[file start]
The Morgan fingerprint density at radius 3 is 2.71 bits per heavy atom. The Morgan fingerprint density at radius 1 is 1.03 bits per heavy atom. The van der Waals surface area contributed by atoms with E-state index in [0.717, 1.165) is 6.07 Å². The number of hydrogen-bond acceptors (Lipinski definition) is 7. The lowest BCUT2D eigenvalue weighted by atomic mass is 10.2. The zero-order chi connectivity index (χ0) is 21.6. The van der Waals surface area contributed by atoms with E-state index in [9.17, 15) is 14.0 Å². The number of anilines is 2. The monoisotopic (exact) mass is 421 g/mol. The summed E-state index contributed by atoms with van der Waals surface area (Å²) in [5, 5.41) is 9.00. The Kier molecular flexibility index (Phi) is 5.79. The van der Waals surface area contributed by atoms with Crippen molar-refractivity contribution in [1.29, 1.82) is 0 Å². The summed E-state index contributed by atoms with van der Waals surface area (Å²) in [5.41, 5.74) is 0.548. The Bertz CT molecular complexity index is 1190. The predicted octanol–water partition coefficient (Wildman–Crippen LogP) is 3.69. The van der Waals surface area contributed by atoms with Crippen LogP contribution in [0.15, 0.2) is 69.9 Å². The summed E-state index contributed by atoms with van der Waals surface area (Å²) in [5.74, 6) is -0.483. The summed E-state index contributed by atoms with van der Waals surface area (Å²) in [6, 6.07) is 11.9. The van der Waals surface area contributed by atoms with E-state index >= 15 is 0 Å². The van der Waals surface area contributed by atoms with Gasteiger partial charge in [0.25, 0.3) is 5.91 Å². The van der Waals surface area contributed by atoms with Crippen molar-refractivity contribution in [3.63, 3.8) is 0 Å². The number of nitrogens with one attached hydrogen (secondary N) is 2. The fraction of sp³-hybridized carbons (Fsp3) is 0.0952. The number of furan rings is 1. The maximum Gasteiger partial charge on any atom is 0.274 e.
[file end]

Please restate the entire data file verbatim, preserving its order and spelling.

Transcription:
The Morgan fingerprint density at radius 3 is 2.71 bits per heavy atom. The Morgan fingerprint density at radius 1 is 1.03 bits per heavy atom. The van der Waals surface area contributed by atoms with E-state index in [0.717, 1.165) is 6.07 Å². The number of hydrogen-bond acceptors (Lipinski definition) is 7. The lowest BCUT2D eigenvalue weighted by atomic mass is 10.2. The zero-order chi connectivity index (χ0) is 21.6. The van der Waals surface area contributed by atoms with E-state index in [9.17, 15) is 14.0 Å². The number of anilines is 2. The monoisotopic (exact) mass is 421 g/mol. The summed E-state index contributed by atoms with van der Waals surface area (Å²) in [5, 5.41) is 9.00. The Kier molecular flexibility index (Phi) is 5.79. The van der Waals surface area contributed by atoms with Crippen molar-refractivity contribution in [1.29, 1.82) is 0 Å². The summed E-state index contributed by atoms with van der Waals surface area (Å²) in [5.41, 5.74) is 0.548. The Bertz CT molecular complexity index is 1190. The predicted octanol–water partition coefficient (Wildman–Crippen LogP) is 3.69. The van der Waals surface area contributed by atoms with Crippen LogP contribution in [0.15, 0.2) is 69.9 Å². The summed E-state index contributed by atoms with van der Waals surface area (Å²) in [5.74, 6) is -0.483. The summed E-state index contributed by atoms with van der Waals surface area (Å²) in [6, 6.07) is 11.9. The van der Waals surface area contributed by atoms with E-state index >= 15 is 0 Å². The van der Waals surface area contributed by atoms with Gasteiger partial charge in [0.25, 0.3) is 5.91 Å². The van der Waals surface area contributed by atoms with Crippen molar-refractivity contribution in [3.63, 3.8) is 0 Å². The number of nitrogens with one attached hydrogen (secondary N) is 2. The fraction of sp³-hybridized carbons (Fsp3) is 0.0952. The number of furan rings is 1. The maximum Gasteiger partial charge on any atom is 0.274 e.